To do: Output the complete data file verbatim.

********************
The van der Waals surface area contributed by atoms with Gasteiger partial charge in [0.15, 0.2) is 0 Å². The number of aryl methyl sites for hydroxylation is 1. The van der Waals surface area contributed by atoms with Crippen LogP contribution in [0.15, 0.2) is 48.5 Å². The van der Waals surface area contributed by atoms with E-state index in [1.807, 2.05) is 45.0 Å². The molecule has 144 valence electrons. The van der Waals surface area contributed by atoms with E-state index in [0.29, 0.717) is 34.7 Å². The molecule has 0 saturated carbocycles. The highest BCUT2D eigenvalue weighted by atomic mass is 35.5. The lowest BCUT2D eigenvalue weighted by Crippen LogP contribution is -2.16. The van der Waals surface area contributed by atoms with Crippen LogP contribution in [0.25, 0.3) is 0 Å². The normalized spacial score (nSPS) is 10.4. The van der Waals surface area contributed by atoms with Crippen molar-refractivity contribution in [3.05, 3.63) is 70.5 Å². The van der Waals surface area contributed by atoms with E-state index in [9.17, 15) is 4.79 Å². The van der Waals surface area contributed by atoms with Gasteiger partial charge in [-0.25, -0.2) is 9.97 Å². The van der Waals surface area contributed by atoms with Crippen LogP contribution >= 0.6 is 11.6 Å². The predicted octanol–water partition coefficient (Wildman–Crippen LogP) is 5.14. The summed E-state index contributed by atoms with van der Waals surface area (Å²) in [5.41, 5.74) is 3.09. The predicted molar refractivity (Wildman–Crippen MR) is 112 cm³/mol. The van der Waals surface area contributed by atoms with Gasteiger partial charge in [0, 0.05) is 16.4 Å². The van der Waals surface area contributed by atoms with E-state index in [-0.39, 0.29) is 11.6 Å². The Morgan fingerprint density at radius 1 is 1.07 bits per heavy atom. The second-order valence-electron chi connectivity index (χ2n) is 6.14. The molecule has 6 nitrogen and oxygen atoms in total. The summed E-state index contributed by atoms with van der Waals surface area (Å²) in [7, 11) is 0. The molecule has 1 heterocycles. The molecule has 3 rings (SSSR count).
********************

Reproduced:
The van der Waals surface area contributed by atoms with Gasteiger partial charge in [0.15, 0.2) is 0 Å². The number of aryl methyl sites for hydroxylation is 1. The van der Waals surface area contributed by atoms with Crippen LogP contribution in [0.15, 0.2) is 48.5 Å². The van der Waals surface area contributed by atoms with E-state index in [1.807, 2.05) is 45.0 Å². The molecule has 144 valence electrons. The van der Waals surface area contributed by atoms with E-state index in [0.29, 0.717) is 34.7 Å². The molecule has 0 saturated carbocycles. The highest BCUT2D eigenvalue weighted by atomic mass is 35.5. The lowest BCUT2D eigenvalue weighted by Crippen LogP contribution is -2.16. The van der Waals surface area contributed by atoms with Crippen LogP contribution in [0.25, 0.3) is 0 Å². The normalized spacial score (nSPS) is 10.4. The van der Waals surface area contributed by atoms with Crippen molar-refractivity contribution in [3.05, 3.63) is 70.5 Å². The van der Waals surface area contributed by atoms with E-state index in [9.17, 15) is 4.79 Å². The van der Waals surface area contributed by atoms with Gasteiger partial charge in [-0.25, -0.2) is 9.97 Å². The van der Waals surface area contributed by atoms with Crippen LogP contribution >= 0.6 is 11.6 Å². The predicted octanol–water partition coefficient (Wildman–Crippen LogP) is 5.14. The summed E-state index contributed by atoms with van der Waals surface area (Å²) in [5.41, 5.74) is 3.09. The predicted molar refractivity (Wildman–Crippen MR) is 112 cm³/mol. The van der Waals surface area contributed by atoms with Gasteiger partial charge in [0, 0.05) is 16.4 Å². The van der Waals surface area contributed by atoms with E-state index in [-0.39, 0.29) is 11.6 Å². The Morgan fingerprint density at radius 1 is 1.07 bits per heavy atom. The second-order valence-electron chi connectivity index (χ2n) is 6.14. The molecule has 6 nitrogen and oxygen atoms in total. The summed E-state index contributed by atoms with van der Waals surface area (Å²) in [7, 11) is 0. The molecule has 1 heterocycles. The molecule has 3 rings (SSSR count).